Claire Hoy has turned his irascible attention to Canada’s Senate. It’s not a pretty sight. The trial of Senator Eric Berntson that resulted in his conviction for fraud in February 1999, (a result that is being appealed), represents only the most recent in a long line of scandals the Canadian Senate has endured. True, some senators perform work that is constructive and useful, most of it in committees that examine legislation put forward by the House of Commons. But even their defenders admit that these contributions don’t add up to much and note that a declining minority of senators carries the load. Tory Senator Brenda Robertson, vice-chair of the Standing Orders Committee, admitted the party has problems getting senators to attend. “According to my math,” she reported, “in about four years we will have about twenty-five active members in the Senate.” Those are the good ones. The others collect their generous pay, perks, and allowances while they either slack off, actively pursue partisan political advantage for their respective parties, or build wealth for themselves and the corporations on whose boards of directors so many of them sit. There are signs that the end may be approaching. The mammoth battles – of ego and partisan rancour – that marked the second term of the Mulroney government, when the Liberal leader in the Senate set out to sabotage the legislative program of the Tories, marked an undoubted low point in the history of the upper chamber. Whether the Senate can be reformed, however, and what shape reform should take, remain open questions.
A history of the common people and the Industrial Revolution: “A true masterpiece” and one of the Modern Library’s 100 Best Nonfiction Books of the twentieth century (Tribune). During the formative years of the Industrial Revolution, English workers and artisans claimed a place in society that would shape the following centuries. But the capitalist elite did not form the working class—the workers shaped their own creations, developing a shared identity in the process. Despite their lack of power and the indignity forced upon them by the upper classes, the working class emerged as England’s greatest cultural and political force. Crucial to contemporary trends in all aspects of society, at the turn of the nineteenth century, these workers united into the class that we recognize all across the Western world today. E. P. Thompson’s magnum opus, The Making of the English Working Class defined early twentieth-century English social and economic history, leading many to consider him Britain’s greatest postwar historian. Its publication in 1963 was highly controversial in academia, but the work has become a seminal text on the history of the working class. It remains incredibly relevant to the social and economic issues of current times, with the Guardian saying upon the book’s fiftieth anniversary that it “continues to delight and inspire new readers.”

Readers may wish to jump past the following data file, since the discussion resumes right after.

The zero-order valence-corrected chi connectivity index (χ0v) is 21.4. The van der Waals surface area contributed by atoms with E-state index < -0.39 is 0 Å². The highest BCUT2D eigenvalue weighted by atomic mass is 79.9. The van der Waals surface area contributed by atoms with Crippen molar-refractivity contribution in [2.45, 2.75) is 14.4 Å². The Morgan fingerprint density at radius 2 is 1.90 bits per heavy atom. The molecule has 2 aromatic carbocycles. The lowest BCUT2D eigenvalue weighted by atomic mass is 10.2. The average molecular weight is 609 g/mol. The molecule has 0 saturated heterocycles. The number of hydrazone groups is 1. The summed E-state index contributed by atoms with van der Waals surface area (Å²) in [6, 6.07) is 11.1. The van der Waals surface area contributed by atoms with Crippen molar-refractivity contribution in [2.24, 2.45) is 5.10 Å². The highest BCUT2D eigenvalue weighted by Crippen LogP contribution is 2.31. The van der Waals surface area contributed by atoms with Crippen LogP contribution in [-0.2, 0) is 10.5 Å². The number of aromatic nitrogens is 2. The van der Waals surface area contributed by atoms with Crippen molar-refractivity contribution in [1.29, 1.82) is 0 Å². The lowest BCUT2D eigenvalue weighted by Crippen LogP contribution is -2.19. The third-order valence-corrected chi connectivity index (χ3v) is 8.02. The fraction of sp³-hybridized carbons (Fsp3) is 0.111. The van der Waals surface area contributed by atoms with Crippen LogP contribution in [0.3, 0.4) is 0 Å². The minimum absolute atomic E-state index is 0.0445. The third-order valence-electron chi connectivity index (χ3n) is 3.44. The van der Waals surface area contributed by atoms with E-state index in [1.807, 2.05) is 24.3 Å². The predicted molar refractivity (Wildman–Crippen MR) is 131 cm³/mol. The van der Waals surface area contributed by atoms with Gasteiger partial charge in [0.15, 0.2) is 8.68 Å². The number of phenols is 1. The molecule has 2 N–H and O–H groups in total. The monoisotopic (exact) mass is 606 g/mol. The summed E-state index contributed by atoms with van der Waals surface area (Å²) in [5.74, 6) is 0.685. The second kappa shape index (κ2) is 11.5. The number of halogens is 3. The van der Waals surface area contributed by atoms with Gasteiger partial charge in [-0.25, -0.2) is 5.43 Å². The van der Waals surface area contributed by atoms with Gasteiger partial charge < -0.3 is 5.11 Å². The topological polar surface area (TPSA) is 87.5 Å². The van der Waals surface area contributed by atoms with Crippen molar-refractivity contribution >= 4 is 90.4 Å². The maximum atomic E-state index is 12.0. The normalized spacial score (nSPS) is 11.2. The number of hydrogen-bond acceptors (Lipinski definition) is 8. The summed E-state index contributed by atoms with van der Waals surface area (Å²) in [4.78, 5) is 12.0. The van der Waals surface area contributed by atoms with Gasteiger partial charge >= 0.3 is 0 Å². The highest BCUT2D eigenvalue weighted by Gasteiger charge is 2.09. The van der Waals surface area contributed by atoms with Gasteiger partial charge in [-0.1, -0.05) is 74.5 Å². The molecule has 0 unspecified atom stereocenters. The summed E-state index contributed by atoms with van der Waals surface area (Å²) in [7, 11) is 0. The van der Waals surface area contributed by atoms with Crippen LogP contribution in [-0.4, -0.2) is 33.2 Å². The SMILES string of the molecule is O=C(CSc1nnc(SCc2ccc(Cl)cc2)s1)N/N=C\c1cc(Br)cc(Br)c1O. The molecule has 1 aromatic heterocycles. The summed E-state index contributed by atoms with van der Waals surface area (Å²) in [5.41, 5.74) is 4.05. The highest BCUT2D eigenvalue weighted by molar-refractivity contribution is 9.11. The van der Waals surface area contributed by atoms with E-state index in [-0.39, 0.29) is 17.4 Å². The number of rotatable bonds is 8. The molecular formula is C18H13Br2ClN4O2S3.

What is believed to be the first history of the American Revolution by an American was written by a woman. Mercy Otis Warren was the wife of Massachusetts revolutionary leader General James Warren.